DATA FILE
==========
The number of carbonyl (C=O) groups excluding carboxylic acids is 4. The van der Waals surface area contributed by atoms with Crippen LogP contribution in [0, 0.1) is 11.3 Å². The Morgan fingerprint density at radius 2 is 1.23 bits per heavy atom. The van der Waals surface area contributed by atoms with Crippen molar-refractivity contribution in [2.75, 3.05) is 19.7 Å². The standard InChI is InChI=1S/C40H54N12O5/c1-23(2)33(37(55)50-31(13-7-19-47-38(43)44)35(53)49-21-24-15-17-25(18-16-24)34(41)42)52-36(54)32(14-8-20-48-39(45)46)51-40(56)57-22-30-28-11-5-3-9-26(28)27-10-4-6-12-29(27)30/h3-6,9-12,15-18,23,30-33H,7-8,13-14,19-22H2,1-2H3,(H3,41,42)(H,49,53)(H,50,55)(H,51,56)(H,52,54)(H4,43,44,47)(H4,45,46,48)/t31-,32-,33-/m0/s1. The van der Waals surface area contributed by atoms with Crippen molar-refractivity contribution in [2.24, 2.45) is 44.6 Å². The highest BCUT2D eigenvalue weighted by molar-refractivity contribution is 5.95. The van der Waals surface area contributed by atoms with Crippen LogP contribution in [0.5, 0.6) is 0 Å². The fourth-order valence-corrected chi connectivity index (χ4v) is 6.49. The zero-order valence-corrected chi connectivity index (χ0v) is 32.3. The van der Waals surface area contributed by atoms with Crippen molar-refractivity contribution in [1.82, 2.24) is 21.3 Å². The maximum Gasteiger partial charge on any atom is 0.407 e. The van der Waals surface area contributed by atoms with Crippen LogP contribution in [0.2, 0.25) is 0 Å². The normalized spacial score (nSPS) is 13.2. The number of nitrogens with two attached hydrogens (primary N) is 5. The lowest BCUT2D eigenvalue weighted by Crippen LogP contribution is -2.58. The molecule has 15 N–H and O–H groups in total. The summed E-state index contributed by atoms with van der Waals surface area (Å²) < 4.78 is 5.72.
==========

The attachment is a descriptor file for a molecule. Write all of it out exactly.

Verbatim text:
The number of carbonyl (C=O) groups excluding carboxylic acids is 4. The van der Waals surface area contributed by atoms with Crippen LogP contribution in [0, 0.1) is 11.3 Å². The Morgan fingerprint density at radius 2 is 1.23 bits per heavy atom. The van der Waals surface area contributed by atoms with Crippen molar-refractivity contribution in [2.75, 3.05) is 19.7 Å². The standard InChI is InChI=1S/C40H54N12O5/c1-23(2)33(37(55)50-31(13-7-19-47-38(43)44)35(53)49-21-24-15-17-25(18-16-24)34(41)42)52-36(54)32(14-8-20-48-39(45)46)51-40(56)57-22-30-28-11-5-3-9-26(28)27-10-4-6-12-29(27)30/h3-6,9-12,15-18,23,30-33H,7-8,13-14,19-22H2,1-2H3,(H3,41,42)(H,49,53)(H,50,55)(H,51,56)(H,52,54)(H4,43,44,47)(H4,45,46,48)/t31-,32-,33-/m0/s1. The van der Waals surface area contributed by atoms with Crippen molar-refractivity contribution in [2.24, 2.45) is 44.6 Å². The highest BCUT2D eigenvalue weighted by molar-refractivity contribution is 5.95. The van der Waals surface area contributed by atoms with Crippen LogP contribution in [0.5, 0.6) is 0 Å². The fourth-order valence-corrected chi connectivity index (χ4v) is 6.49. The zero-order valence-corrected chi connectivity index (χ0v) is 32.3. The van der Waals surface area contributed by atoms with Crippen molar-refractivity contribution in [1.82, 2.24) is 21.3 Å². The maximum Gasteiger partial charge on any atom is 0.407 e. The van der Waals surface area contributed by atoms with Crippen LogP contribution in [0.2, 0.25) is 0 Å². The normalized spacial score (nSPS) is 13.2. The number of nitrogens with two attached hydrogens (primary N) is 5. The lowest BCUT2D eigenvalue weighted by Crippen LogP contribution is -2.58. The molecule has 15 N–H and O–H groups in total. The summed E-state index contributed by atoms with van der Waals surface area (Å²) < 4.78 is 5.72.